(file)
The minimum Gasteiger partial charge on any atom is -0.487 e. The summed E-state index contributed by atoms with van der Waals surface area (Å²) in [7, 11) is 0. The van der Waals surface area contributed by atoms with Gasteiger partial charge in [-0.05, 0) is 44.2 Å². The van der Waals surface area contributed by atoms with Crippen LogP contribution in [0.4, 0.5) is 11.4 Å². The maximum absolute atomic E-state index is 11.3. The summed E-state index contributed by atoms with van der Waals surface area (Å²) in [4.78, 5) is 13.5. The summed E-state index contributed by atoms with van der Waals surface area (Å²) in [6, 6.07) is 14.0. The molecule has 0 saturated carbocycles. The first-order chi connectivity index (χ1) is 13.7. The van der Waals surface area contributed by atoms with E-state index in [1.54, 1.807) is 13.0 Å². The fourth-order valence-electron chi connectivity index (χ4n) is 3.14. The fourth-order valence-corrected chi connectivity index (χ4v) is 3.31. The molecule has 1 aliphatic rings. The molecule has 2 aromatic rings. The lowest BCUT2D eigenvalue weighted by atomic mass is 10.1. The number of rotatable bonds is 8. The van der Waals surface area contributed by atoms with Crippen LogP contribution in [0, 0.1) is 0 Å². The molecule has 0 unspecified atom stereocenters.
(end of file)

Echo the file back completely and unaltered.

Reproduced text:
The minimum Gasteiger partial charge on any atom is -0.487 e. The summed E-state index contributed by atoms with van der Waals surface area (Å²) in [7, 11) is 0. The van der Waals surface area contributed by atoms with Gasteiger partial charge in [-0.05, 0) is 44.2 Å². The van der Waals surface area contributed by atoms with Crippen LogP contribution in [0.4, 0.5) is 11.4 Å². The maximum absolute atomic E-state index is 11.3. The summed E-state index contributed by atoms with van der Waals surface area (Å²) in [4.78, 5) is 13.5. The summed E-state index contributed by atoms with van der Waals surface area (Å²) in [6, 6.07) is 14.0. The molecule has 0 saturated carbocycles. The first-order chi connectivity index (χ1) is 13.7. The van der Waals surface area contributed by atoms with E-state index in [1.54, 1.807) is 13.0 Å². The fourth-order valence-electron chi connectivity index (χ4n) is 3.14. The fourth-order valence-corrected chi connectivity index (χ4v) is 3.31. The molecule has 1 aliphatic rings. The molecule has 2 aromatic rings. The lowest BCUT2D eigenvalue weighted by atomic mass is 10.1. The number of rotatable bonds is 8. The van der Waals surface area contributed by atoms with Crippen LogP contribution in [0, 0.1) is 0 Å². The molecule has 0 unspecified atom stereocenters.